Over the summer break, around 50 students from Challoner's participated in NCS, the government funded National Citizen Service programme.


NCS, which is now in its seventh year, is an initiative to get teenagers doing something over the long summer break (and at around 11 weeks is especially long for Year 11 students). Split into three key parts, it aims to develop Britain's youth from passive bystanders to active citizens; challenging them to engage in politics and volunteering in the community as well as making a group of new friends.

The first part of NCS involves a residential week at an activity centre. We were put into teams of about 12 other people our age who we'd never met before and enjoyed activities such as gorge walking, canyoning, cliff climbing, hiking, camping and tunnelling. For me, the most challenging experience was the tunnelling, in which we had to crawl through a pitch black tight tunnel that was half filled with water and rotting leaf litter. Thankfully I'm not claustrophobic but the smell made me feel extremely ill. By the end of the week, we'd formed extremely close knit teams, supporting each other through challenges and forming great friendships which I am sure will last many years to come.

The second part of NCS put us in university accommodation for a week in single-sex flats with members of our team. For me, the standard of accommodation was outstanding, as we stayed at the recently built Hughenden Student Village. A key element of the week was that we all had to cook everything for ourselves from scratch. In my flat, the standard of cooking was surprisingly high, and by the end of the week we'd enjoyed a variety of dishes such as steak pie, melt in the middle chocolate puddings and chicken fajitas.

During the day, we volunteered at a charity partner. I was sent to a day centre for people with special needs. This was an extremely difficult experience as we had to meet people with extremely upsetting disabilities. Nevertheless, by the end, we were all far more confident and were glad to have been able to help.

I spent most of my time at the special needs centre with Hafsa, a very smiley lady who is sadly unable to speak. One of the nurses kindly taught me a basic visual communication technique so I could communicate with her. I would ask her a simple question (such as do you want to have lunch) and then proceed to hold up both of my hands. Hafsa would glance at my right hand to indicate yes or my left hand to indicate no as she could only move her eyes. It was a slow start but before long we'd discussed a variety of topics, including her family and where she wanted to go on holiday.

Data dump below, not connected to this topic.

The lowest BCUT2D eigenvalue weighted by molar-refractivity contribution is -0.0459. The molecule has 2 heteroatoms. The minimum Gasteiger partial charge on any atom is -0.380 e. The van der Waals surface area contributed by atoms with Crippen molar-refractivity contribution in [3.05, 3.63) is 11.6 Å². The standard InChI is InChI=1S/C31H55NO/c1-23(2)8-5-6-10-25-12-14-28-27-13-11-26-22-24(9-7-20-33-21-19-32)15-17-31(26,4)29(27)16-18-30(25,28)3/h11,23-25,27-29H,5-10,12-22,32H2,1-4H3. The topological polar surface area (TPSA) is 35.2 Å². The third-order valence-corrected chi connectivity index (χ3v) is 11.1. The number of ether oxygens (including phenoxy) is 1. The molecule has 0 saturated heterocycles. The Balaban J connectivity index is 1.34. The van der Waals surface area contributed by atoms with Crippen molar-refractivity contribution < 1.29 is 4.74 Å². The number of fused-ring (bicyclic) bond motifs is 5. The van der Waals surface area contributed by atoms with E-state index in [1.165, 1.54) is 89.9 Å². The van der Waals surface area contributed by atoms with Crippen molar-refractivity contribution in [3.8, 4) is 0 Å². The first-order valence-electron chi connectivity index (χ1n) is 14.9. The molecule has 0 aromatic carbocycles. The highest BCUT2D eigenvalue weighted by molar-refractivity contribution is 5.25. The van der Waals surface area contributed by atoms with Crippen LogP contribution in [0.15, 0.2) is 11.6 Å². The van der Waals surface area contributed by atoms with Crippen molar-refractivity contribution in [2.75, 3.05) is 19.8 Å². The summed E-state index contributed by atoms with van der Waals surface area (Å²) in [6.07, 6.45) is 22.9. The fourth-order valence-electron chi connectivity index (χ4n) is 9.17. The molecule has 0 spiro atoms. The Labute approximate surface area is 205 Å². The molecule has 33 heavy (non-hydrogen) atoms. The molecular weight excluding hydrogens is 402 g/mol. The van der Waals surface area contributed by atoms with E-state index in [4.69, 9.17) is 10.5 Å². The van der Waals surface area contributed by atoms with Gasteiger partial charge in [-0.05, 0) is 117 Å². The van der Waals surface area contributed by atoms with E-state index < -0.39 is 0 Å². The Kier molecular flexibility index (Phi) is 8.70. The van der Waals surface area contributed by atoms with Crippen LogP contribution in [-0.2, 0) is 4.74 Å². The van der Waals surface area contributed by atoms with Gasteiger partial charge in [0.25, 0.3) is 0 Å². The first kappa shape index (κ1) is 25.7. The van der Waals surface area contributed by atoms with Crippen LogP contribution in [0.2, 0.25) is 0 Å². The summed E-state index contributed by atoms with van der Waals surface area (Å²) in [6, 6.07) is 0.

The third part of NCS involves another volunteering project, except this time you have to organise it yourself. We all had to come up with an idea for our volunteering and campaigning project, and then pitch it to some 'dragons' (after the BBC programme Dragons Den) in order to get approval and raise funds.

Teams worked with a variety of partners, from the Chiltern Rangers chopping down trees to the Hillcrest Centre for people with special needs.

Our sensory Garden
Our sensory Garden

My team worked with the Epilepsy Society in Chalfont St Peter. We planned to upgrade one of their gardens by installing lots of new sensory features such as dangling rope to feel, PVC pipes to hit and make noise, and painted many of the wooden beams to add more colour to the garden. We had to consider the needs of the residents, for instance, some are autistic and hate noise so we could not include features such as wind-chimes which would annoy them all the time. I worked on building the residents a giant marble run, composed of guttering attached to a trellis fence. Despite its slightly precarious nature in which marbles can randomly fly off, the residents were delighted to play with it.

We also had a campaign day in Wycombe, where we raised awareness of the epilepsy society and how to treat an epileptic seizure. We offered free face painting to children with a mini 'bubble disco' and would talk to children's parents while their children played. In particular, we stressed how important it is not to restrain someone who is having a seizure - something which many people instinctively do.

Overall, it was an absolutely brilliant experience which I learnt a huge amount from, and as with all projects, there are a huge number of people to thank. For me, I'd like to thank my senior mentor, Aaron, who happened to be an Old Challoner, for all the support he gave me, as well as all the NCS staff for planning such a brilliant experience.